Here is the full text of the statement read out by Home Secretary Charles Clarke about the foreign prisoners released without being considered for deportation:
Last Wednesday I promised the House of Commons that today I would publish an update on the offenders who were originally imprisoned for more serious offences. This afternoon I have written to the speaker with this update.
Seventy-nine offenders were originally imprisoned for more serious offences of which 13 were for murder, manslaughter, rape or child sex offences.
All of these 79 were and are on the Police National Computer and all who should be subject to licensing and probation supervision were subject to the appropriate regimes in the same way British nationals would have been.
In all but seven of these cases, consideration of deportation has been completed and deportation action has been started in respect of 63 of them, including all those guilty of the most serious offences.
Six have been detained pending deportation or removal and further arrests are expected later today and over the weekend.
A thorough search of police, prison and probation records has to date revealed five cases where an individual has been convicted of a further offence. These included drugs offences, violent disorder, grievous or actual bodily harm, but not any of the most serious offences I listed earlier.
The work of putting these decisions into effect and consideration of further cases is proceeding energetically and will continue over the weekend.
As I told the House of Commons earlier this week, I very much regret the shortcomings which I have reported. However, in light of some of the comments which have been made, I have to make it clear that the Home Office is in the process of dramatic change to enable us to meet the challenges of the modern world effectively.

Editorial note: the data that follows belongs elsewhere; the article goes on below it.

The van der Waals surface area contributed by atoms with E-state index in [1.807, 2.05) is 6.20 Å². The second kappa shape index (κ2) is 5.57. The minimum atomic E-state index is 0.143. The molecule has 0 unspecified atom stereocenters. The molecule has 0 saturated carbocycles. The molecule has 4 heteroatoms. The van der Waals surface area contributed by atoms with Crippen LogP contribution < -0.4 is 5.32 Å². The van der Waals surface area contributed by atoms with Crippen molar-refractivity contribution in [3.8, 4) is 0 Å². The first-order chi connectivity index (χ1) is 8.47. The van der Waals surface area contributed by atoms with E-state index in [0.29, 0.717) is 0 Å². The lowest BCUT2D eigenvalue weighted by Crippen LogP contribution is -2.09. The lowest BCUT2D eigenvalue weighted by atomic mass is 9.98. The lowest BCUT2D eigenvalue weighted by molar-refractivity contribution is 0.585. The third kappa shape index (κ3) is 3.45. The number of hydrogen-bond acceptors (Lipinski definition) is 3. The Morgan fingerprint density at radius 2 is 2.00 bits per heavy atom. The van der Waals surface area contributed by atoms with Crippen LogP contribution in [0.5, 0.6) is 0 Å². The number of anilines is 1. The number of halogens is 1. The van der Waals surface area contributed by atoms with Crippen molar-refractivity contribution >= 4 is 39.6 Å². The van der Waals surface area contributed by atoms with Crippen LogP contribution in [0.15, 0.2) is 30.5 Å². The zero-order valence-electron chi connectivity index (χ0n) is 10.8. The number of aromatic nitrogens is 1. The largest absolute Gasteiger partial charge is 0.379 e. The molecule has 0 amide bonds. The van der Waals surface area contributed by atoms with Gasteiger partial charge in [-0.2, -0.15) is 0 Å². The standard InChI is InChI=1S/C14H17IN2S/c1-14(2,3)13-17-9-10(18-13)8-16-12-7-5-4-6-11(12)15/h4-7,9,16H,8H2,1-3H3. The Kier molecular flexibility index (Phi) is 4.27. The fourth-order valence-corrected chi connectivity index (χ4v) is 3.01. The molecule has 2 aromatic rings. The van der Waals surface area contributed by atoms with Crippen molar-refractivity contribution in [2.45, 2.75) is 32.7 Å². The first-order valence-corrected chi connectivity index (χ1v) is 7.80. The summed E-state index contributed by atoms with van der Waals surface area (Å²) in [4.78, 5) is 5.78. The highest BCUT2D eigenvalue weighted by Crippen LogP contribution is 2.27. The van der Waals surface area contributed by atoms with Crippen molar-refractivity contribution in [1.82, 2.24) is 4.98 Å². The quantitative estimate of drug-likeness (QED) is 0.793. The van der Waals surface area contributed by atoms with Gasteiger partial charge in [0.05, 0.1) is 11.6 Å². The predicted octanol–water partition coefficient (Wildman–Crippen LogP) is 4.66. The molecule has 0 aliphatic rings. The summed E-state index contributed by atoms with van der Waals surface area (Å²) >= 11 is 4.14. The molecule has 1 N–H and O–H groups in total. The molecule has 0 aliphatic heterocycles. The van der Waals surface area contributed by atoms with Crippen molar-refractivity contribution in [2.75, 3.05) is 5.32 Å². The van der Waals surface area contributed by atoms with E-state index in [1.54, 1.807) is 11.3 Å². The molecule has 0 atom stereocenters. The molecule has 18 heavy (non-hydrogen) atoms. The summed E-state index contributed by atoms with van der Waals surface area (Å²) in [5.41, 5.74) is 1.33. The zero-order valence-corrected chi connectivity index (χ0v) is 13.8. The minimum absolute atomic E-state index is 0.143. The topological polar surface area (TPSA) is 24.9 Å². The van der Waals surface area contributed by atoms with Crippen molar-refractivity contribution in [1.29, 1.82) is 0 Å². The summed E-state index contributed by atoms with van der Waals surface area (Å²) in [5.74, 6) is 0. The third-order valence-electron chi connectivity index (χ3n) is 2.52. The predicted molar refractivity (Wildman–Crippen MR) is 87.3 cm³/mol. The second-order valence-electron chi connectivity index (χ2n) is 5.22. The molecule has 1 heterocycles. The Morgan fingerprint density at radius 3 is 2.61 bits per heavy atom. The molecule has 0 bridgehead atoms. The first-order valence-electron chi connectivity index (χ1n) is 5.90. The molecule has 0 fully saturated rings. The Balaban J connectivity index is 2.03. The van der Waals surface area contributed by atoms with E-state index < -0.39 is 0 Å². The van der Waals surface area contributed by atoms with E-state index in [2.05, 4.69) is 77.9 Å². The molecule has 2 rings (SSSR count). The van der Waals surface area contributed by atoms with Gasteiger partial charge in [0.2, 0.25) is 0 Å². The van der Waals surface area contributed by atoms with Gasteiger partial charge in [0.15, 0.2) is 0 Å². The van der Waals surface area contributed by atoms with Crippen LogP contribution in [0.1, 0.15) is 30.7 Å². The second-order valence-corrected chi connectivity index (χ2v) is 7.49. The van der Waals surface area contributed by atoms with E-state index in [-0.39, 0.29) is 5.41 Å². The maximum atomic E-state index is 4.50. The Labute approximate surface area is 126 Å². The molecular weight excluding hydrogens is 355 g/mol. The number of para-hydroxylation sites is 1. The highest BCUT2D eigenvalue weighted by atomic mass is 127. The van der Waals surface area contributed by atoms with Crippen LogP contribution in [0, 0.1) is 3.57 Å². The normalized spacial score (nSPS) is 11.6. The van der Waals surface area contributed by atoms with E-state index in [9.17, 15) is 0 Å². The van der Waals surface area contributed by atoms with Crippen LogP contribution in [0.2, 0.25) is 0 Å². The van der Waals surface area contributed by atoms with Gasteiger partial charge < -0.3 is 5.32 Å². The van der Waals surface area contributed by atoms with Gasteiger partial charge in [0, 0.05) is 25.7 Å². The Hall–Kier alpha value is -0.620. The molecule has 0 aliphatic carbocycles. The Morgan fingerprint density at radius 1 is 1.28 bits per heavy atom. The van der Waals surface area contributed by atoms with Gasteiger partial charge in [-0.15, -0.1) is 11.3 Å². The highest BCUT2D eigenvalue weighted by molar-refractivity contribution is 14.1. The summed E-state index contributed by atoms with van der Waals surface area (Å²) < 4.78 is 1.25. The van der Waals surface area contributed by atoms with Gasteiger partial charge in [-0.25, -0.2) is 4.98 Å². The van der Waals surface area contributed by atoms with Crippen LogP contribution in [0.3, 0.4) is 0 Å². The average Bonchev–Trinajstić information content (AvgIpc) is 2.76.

We are focusing ruthlessly on our three key functions: of policing and counter-terrorism; protecting the public and reducing offending; and controlling asylum and immigration.
In each area we are making profound changes with new leadership to meet the challenges we face.
I am committed to lead the changes and improvements which the community rightly expects of us and to build on the many successes which have already been achieved.
These include deportation of about 3,000 foreign national prisoners over the last two years. But the truth is that real and profound change does take time and often reveals matters that have been hidden or lain dormant in an organisation.
The genuine shortcomings which have been revealed in dealing with foreign national prisoners will be repaired and we will learn the lessons to make whatever further changes are needed to improve the quality of what we do across the whole Home Office.
I will continue to report regularly to Parliament and the public on the progress we make.